The Art Institute of Chicago is having a special exhibit of Japanese screens from June 26 until September 27, 2009.
We went to see them, today, my mother and I. Unfortunately, I was unable to take photographs of them (the staff frowned severely on me and my camera), but I will post a few of my favorites here:
The screen on the wall of this home was on display today. It’s called Dragon Knows Dragon, and I found it on Architectural Digest above this caption: “With his clients’ collection of Asian art in mind, California-based designer Ron Mann refurbished a modern penthouse in London overlooking the Thames. In the main living area is Dragon Knows Dragon, a four-panel lacquered screen by Shiryu Morita.”
But, the really cool part about Dragon Knows Dragon is the translation which the Art Institute wrote next to the screen: a phrase meaning “to recognize greatness is greatness.” I’d like to think that’s true…
Another of my favorite screens is called Mountain Lake Screen Tachi by Okura Jiro. It was made from trees in the woods of Virginia, and it looks like this:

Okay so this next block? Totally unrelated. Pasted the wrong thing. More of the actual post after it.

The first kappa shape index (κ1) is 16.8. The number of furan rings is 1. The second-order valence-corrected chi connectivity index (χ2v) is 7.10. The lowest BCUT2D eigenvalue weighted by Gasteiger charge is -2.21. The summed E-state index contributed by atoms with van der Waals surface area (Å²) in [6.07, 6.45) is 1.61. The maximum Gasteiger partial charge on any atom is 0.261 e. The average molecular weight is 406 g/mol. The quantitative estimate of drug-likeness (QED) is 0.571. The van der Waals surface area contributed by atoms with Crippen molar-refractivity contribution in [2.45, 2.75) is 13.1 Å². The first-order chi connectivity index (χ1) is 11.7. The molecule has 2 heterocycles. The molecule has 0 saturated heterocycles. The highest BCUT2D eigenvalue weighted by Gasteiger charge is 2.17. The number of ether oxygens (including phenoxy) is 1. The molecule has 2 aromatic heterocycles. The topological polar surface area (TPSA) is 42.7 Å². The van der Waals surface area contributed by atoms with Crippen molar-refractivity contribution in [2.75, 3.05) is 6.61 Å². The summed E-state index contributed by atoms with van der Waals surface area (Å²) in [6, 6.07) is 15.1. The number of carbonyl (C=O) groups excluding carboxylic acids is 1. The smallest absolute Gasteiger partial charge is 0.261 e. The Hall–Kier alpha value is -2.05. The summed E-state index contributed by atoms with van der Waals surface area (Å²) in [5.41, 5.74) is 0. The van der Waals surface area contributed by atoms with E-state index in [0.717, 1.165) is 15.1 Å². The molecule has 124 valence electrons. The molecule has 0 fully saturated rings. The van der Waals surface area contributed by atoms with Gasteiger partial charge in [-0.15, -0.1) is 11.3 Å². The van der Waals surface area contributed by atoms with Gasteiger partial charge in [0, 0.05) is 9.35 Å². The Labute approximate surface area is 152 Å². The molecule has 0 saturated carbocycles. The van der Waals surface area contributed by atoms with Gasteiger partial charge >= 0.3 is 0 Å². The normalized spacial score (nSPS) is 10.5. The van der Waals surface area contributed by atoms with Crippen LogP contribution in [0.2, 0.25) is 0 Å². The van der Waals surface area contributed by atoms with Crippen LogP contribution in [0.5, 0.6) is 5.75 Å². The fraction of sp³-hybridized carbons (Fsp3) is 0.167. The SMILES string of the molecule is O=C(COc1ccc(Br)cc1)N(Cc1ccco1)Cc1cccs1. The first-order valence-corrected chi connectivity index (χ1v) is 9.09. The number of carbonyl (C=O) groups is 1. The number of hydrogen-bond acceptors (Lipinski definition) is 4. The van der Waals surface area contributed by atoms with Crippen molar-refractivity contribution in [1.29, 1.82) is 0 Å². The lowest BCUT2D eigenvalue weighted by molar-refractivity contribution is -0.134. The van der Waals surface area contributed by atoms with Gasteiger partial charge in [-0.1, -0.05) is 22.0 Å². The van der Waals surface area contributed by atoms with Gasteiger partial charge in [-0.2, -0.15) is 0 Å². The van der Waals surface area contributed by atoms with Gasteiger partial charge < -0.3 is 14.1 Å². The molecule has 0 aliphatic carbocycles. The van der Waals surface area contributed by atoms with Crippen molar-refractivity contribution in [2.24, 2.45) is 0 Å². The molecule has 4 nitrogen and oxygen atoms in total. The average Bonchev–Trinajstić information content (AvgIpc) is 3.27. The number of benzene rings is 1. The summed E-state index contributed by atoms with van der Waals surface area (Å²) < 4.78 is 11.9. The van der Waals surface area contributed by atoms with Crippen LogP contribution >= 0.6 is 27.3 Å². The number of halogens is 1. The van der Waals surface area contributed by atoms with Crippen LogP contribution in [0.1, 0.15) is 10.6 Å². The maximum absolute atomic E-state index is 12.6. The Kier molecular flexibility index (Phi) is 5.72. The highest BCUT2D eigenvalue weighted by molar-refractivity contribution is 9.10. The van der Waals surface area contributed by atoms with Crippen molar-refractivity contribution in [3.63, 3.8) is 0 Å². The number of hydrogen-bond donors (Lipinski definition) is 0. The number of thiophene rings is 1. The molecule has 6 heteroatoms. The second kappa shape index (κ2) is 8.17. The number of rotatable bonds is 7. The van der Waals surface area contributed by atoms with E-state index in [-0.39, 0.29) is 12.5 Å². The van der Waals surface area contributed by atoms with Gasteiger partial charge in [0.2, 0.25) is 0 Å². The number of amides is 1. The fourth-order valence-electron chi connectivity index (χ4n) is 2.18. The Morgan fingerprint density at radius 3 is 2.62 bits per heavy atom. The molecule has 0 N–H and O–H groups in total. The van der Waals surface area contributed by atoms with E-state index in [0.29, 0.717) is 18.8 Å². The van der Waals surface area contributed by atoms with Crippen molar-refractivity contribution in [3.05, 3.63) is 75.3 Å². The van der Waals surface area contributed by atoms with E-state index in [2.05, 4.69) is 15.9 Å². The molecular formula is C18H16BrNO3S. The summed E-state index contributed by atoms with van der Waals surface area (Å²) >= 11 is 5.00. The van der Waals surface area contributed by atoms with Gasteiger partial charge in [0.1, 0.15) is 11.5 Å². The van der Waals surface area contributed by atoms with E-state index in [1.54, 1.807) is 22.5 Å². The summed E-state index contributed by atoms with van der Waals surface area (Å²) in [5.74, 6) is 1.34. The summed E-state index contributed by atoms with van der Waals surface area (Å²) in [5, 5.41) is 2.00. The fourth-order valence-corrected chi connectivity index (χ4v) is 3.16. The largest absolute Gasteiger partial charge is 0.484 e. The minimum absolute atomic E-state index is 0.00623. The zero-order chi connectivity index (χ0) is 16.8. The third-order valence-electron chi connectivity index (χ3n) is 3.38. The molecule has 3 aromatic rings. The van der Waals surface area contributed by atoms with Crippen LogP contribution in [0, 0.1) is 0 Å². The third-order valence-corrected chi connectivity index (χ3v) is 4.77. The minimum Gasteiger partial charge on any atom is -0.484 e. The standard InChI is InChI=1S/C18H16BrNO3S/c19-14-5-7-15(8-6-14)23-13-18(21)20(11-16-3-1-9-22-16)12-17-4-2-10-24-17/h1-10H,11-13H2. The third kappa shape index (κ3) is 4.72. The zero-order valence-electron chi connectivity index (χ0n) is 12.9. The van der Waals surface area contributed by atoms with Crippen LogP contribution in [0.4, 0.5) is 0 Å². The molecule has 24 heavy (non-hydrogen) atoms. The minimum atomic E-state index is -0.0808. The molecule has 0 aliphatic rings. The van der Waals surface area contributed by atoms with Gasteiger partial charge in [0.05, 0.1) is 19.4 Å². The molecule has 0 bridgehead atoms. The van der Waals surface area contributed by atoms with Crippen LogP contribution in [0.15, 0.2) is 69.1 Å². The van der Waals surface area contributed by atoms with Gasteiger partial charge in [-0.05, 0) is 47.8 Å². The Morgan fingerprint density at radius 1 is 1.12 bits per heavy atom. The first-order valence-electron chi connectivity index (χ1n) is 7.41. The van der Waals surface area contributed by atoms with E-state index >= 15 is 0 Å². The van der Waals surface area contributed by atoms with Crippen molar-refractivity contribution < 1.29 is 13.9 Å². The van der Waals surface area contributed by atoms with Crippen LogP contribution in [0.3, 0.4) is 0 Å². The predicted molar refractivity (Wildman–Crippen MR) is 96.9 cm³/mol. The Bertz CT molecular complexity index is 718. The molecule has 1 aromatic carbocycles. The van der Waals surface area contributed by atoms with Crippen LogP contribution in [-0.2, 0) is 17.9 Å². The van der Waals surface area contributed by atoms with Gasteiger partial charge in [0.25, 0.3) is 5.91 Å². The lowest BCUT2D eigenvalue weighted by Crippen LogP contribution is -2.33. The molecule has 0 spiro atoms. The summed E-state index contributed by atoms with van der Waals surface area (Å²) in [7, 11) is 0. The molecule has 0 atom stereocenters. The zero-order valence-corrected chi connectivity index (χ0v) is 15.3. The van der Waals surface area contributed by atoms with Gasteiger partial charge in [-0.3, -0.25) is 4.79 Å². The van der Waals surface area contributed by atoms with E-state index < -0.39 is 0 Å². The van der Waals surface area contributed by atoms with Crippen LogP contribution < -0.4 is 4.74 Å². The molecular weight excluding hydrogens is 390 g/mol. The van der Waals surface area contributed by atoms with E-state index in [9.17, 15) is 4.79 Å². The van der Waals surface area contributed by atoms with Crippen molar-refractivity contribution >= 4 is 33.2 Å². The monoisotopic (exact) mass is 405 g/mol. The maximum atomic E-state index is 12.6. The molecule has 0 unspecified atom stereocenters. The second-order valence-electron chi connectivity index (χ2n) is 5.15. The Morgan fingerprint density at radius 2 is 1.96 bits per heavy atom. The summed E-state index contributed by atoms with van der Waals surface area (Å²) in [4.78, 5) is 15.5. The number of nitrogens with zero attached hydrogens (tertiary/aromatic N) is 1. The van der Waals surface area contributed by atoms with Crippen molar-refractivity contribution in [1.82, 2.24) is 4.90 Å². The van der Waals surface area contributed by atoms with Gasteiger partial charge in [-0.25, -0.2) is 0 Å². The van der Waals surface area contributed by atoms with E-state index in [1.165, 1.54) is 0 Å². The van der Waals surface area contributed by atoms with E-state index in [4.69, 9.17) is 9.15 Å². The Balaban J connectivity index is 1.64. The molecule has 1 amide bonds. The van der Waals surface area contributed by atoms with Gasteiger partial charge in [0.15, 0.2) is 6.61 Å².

Of course, this is again photographed outside of the museum where the artist had completed his work. But, I loved what the caption said by its display: “It is the artist’s intention that over time, bits of the gold leaf will fall from the screens and the wood will return to its natural state. His acceptance of the gradual transformation of his art can be taken as a metaphor for the ever changing condition of nature stressed in Buddhism.”
I loved looking at these screens today from the first one which was painted in 1969 to some that were over 500 years old done in pen and ink. I bought a few things from this collection for prizes during the Japanese Literature Challenge 3, so be on the lookout for them to reappear sometime soon…